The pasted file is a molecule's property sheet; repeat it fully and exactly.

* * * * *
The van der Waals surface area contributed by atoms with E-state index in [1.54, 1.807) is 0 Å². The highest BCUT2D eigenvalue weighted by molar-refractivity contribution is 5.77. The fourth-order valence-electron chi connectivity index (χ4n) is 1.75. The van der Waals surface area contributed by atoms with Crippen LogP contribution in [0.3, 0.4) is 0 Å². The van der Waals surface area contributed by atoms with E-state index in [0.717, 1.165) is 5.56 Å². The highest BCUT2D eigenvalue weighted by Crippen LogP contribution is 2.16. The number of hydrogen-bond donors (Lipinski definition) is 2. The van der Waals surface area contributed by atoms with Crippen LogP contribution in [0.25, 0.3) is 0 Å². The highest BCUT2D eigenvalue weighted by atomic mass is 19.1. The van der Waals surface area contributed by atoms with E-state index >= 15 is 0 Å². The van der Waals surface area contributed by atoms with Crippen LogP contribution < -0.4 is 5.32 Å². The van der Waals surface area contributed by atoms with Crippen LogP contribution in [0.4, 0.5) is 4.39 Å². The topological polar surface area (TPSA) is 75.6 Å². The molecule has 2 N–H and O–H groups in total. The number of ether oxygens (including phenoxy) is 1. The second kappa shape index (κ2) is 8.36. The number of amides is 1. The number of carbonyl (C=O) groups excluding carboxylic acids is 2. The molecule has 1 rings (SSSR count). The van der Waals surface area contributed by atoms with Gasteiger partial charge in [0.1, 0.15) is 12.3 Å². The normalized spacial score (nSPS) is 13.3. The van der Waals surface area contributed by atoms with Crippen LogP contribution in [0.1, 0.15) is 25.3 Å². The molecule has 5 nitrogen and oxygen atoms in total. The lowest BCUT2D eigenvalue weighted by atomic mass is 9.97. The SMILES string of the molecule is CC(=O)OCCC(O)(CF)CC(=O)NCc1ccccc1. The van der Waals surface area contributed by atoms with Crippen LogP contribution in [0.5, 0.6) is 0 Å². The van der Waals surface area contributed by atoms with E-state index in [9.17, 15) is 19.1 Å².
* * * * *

The van der Waals surface area contributed by atoms with E-state index in [1.54, 1.807) is 0 Å². The highest BCUT2D eigenvalue weighted by molar-refractivity contribution is 5.77. The fourth-order valence-electron chi connectivity index (χ4n) is 1.75. The van der Waals surface area contributed by atoms with Crippen LogP contribution in [0.3, 0.4) is 0 Å². The van der Waals surface area contributed by atoms with E-state index in [0.717, 1.165) is 5.56 Å². The highest BCUT2D eigenvalue weighted by Crippen LogP contribution is 2.16. The number of hydrogen-bond donors (Lipinski definition) is 2. The van der Waals surface area contributed by atoms with Crippen LogP contribution in [0.25, 0.3) is 0 Å². The highest BCUT2D eigenvalue weighted by atomic mass is 19.1. The van der Waals surface area contributed by atoms with E-state index >= 15 is 0 Å². The van der Waals surface area contributed by atoms with Crippen LogP contribution < -0.4 is 5.32 Å². The van der Waals surface area contributed by atoms with Crippen LogP contribution in [0.4, 0.5) is 4.39 Å². The topological polar surface area (TPSA) is 75.6 Å². The molecule has 2 N–H and O–H groups in total. The number of ether oxygens (including phenoxy) is 1. The second kappa shape index (κ2) is 8.36. The number of amides is 1. The number of carbonyl (C=O) groups excluding carboxylic acids is 2. The molecule has 1 rings (SSSR count). The van der Waals surface area contributed by atoms with Gasteiger partial charge in [0.1, 0.15) is 12.3 Å². The normalized spacial score (nSPS) is 13.3. The van der Waals surface area contributed by atoms with Crippen LogP contribution in [0.1, 0.15) is 25.3 Å². The molecule has 5 nitrogen and oxygen atoms in total. The lowest BCUT2D eigenvalue weighted by atomic mass is 9.97. The SMILES string of the molecule is CC(=O)OCCC(O)(CF)CC(=O)NCc1ccccc1. The van der Waals surface area contributed by atoms with Crippen LogP contribution in [0.5, 0.6) is 0 Å². The van der Waals surface area contributed by atoms with E-state index in [9.17, 15) is 19.1 Å².